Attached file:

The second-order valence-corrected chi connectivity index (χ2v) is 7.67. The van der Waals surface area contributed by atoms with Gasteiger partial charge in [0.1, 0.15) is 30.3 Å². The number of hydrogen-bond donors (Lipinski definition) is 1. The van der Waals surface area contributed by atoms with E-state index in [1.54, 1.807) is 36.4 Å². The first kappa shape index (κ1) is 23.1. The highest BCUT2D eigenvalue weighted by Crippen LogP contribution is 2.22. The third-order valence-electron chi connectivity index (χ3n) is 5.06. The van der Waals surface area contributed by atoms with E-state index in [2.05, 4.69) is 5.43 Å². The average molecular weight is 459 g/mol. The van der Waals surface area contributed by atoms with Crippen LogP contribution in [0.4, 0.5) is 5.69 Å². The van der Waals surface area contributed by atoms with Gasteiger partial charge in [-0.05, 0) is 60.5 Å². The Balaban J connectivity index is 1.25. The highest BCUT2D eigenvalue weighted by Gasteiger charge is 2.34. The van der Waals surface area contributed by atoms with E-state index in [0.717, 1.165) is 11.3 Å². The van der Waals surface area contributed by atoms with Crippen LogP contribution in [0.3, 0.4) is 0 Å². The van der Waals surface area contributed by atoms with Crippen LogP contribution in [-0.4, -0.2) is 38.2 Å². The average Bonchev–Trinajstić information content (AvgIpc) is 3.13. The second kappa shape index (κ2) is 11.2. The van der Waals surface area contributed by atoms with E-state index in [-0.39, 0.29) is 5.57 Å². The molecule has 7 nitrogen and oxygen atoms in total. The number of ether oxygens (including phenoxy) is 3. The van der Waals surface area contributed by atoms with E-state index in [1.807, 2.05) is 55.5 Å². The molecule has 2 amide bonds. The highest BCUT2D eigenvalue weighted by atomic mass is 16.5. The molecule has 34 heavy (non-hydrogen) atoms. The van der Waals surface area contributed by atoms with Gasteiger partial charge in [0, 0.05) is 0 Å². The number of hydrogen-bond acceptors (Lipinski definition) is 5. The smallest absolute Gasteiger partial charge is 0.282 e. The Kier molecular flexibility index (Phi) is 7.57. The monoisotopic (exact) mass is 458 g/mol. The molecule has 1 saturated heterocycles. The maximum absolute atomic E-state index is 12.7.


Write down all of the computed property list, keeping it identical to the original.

The second-order valence-corrected chi connectivity index (χ2v) is 7.67. The van der Waals surface area contributed by atoms with Gasteiger partial charge in [0.1, 0.15) is 30.3 Å². The number of hydrogen-bond donors (Lipinski definition) is 1. The van der Waals surface area contributed by atoms with E-state index in [1.54, 1.807) is 36.4 Å². The first kappa shape index (κ1) is 23.1. The highest BCUT2D eigenvalue weighted by Crippen LogP contribution is 2.22. The third-order valence-electron chi connectivity index (χ3n) is 5.06. The van der Waals surface area contributed by atoms with E-state index in [2.05, 4.69) is 5.43 Å². The average molecular weight is 459 g/mol. The van der Waals surface area contributed by atoms with Crippen LogP contribution in [0.4, 0.5) is 5.69 Å². The van der Waals surface area contributed by atoms with Gasteiger partial charge in [-0.05, 0) is 60.5 Å². The Balaban J connectivity index is 1.25. The highest BCUT2D eigenvalue weighted by Gasteiger charge is 2.34. The van der Waals surface area contributed by atoms with E-state index in [0.717, 1.165) is 11.3 Å². The van der Waals surface area contributed by atoms with Crippen LogP contribution in [0.3, 0.4) is 0 Å². The van der Waals surface area contributed by atoms with Crippen LogP contribution in [-0.4, -0.2) is 38.2 Å². The average Bonchev–Trinajstić information content (AvgIpc) is 3.13. The second kappa shape index (κ2) is 11.2. The van der Waals surface area contributed by atoms with E-state index in [-0.39, 0.29) is 5.57 Å². The molecule has 7 nitrogen and oxygen atoms in total. The number of ether oxygens (including phenoxy) is 3. The van der Waals surface area contributed by atoms with E-state index in [1.807, 2.05) is 55.5 Å². The molecule has 2 amide bonds. The highest BCUT2D eigenvalue weighted by atomic mass is 16.5. The molecule has 34 heavy (non-hydrogen) atoms. The van der Waals surface area contributed by atoms with Gasteiger partial charge in [0, 0.05) is 0 Å². The number of hydrogen-bond acceptors (Lipinski definition) is 5. The smallest absolute Gasteiger partial charge is 0.282 e. The Kier molecular flexibility index (Phi) is 7.57. The monoisotopic (exact) mass is 458 g/mol. The molecule has 1 saturated heterocycles. The maximum absolute atomic E-state index is 12.7.